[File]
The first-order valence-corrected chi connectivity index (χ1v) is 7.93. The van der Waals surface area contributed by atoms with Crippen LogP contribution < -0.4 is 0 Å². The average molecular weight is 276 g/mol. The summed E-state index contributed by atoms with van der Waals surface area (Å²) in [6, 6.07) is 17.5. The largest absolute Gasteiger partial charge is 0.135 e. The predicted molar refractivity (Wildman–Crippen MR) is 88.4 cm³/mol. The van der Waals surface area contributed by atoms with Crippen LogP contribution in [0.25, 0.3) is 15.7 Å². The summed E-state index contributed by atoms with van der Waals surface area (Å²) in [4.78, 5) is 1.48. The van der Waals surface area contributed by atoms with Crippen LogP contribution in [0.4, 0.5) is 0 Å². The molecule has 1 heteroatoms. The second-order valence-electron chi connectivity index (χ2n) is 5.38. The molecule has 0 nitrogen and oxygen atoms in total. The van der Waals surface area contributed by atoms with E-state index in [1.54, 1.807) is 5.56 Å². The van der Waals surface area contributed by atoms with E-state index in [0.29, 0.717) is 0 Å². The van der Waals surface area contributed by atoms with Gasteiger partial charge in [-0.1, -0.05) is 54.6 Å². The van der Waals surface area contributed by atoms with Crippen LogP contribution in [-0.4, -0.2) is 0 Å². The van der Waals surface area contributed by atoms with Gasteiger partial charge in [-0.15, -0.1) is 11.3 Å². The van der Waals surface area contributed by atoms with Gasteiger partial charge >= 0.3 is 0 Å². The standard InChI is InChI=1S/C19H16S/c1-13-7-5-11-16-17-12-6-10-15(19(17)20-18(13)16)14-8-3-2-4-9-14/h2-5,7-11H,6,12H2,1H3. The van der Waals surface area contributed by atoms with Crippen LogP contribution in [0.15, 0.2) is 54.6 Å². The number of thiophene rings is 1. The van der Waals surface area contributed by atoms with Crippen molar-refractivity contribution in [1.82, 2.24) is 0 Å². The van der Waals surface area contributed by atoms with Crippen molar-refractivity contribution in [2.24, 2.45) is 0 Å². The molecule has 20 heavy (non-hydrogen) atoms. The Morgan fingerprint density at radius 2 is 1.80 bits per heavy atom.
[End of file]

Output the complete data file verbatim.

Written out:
The first-order valence-corrected chi connectivity index (χ1v) is 7.93. The van der Waals surface area contributed by atoms with Crippen LogP contribution < -0.4 is 0 Å². The average molecular weight is 276 g/mol. The summed E-state index contributed by atoms with van der Waals surface area (Å²) in [6, 6.07) is 17.5. The largest absolute Gasteiger partial charge is 0.135 e. The predicted molar refractivity (Wildman–Crippen MR) is 88.4 cm³/mol. The van der Waals surface area contributed by atoms with Crippen LogP contribution in [0.25, 0.3) is 15.7 Å². The summed E-state index contributed by atoms with van der Waals surface area (Å²) in [4.78, 5) is 1.48. The van der Waals surface area contributed by atoms with Crippen LogP contribution in [0.4, 0.5) is 0 Å². The molecule has 1 heteroatoms. The second-order valence-electron chi connectivity index (χ2n) is 5.38. The molecule has 0 nitrogen and oxygen atoms in total. The van der Waals surface area contributed by atoms with E-state index in [1.54, 1.807) is 5.56 Å². The van der Waals surface area contributed by atoms with E-state index in [0.29, 0.717) is 0 Å². The van der Waals surface area contributed by atoms with Gasteiger partial charge in [-0.1, -0.05) is 54.6 Å². The van der Waals surface area contributed by atoms with Crippen LogP contribution in [-0.4, -0.2) is 0 Å². The van der Waals surface area contributed by atoms with Gasteiger partial charge in [-0.15, -0.1) is 11.3 Å². The van der Waals surface area contributed by atoms with Gasteiger partial charge >= 0.3 is 0 Å². The standard InChI is InChI=1S/C19H16S/c1-13-7-5-11-16-17-12-6-10-15(19(17)20-18(13)16)14-8-3-2-4-9-14/h2-5,7-11H,6,12H2,1H3. The van der Waals surface area contributed by atoms with Crippen LogP contribution in [0.15, 0.2) is 54.6 Å². The number of thiophene rings is 1. The van der Waals surface area contributed by atoms with Crippen molar-refractivity contribution in [1.82, 2.24) is 0 Å². The van der Waals surface area contributed by atoms with Crippen molar-refractivity contribution in [2.24, 2.45) is 0 Å². The molecule has 20 heavy (non-hydrogen) atoms. The Morgan fingerprint density at radius 2 is 1.80 bits per heavy atom.